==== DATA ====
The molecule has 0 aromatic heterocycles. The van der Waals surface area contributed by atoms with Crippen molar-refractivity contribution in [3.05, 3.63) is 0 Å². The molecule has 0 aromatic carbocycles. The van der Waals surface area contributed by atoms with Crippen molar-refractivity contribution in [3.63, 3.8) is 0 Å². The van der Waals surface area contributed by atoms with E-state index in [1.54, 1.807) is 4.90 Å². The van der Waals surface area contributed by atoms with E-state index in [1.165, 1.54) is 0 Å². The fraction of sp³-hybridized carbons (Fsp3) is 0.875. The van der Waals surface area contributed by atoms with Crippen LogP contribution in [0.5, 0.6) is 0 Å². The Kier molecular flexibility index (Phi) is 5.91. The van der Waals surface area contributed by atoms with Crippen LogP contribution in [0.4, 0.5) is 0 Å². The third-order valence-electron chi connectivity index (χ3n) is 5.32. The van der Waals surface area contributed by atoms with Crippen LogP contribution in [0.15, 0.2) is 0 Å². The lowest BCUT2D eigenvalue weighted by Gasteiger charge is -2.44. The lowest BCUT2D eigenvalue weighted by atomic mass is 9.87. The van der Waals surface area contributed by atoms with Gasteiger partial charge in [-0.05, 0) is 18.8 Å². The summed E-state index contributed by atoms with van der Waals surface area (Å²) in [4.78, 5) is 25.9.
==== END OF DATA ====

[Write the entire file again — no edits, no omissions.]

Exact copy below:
The molecule has 0 aromatic heterocycles. The van der Waals surface area contributed by atoms with Crippen molar-refractivity contribution in [3.05, 3.63) is 0 Å². The molecule has 0 aromatic carbocycles. The van der Waals surface area contributed by atoms with Crippen molar-refractivity contribution in [3.63, 3.8) is 0 Å². The van der Waals surface area contributed by atoms with E-state index in [1.54, 1.807) is 4.90 Å². The van der Waals surface area contributed by atoms with E-state index in [1.165, 1.54) is 0 Å². The fraction of sp³-hybridized carbons (Fsp3) is 0.875. The van der Waals surface area contributed by atoms with Crippen LogP contribution in [0.5, 0.6) is 0 Å². The Kier molecular flexibility index (Phi) is 5.91. The van der Waals surface area contributed by atoms with Crippen LogP contribution in [0.4, 0.5) is 0 Å². The third-order valence-electron chi connectivity index (χ3n) is 5.32. The van der Waals surface area contributed by atoms with Crippen LogP contribution in [0.15, 0.2) is 0 Å². The lowest BCUT2D eigenvalue weighted by Gasteiger charge is -2.44. The lowest BCUT2D eigenvalue weighted by atomic mass is 9.87. The van der Waals surface area contributed by atoms with Gasteiger partial charge in [-0.05, 0) is 18.8 Å². The summed E-state index contributed by atoms with van der Waals surface area (Å²) in [4.78, 5) is 25.9.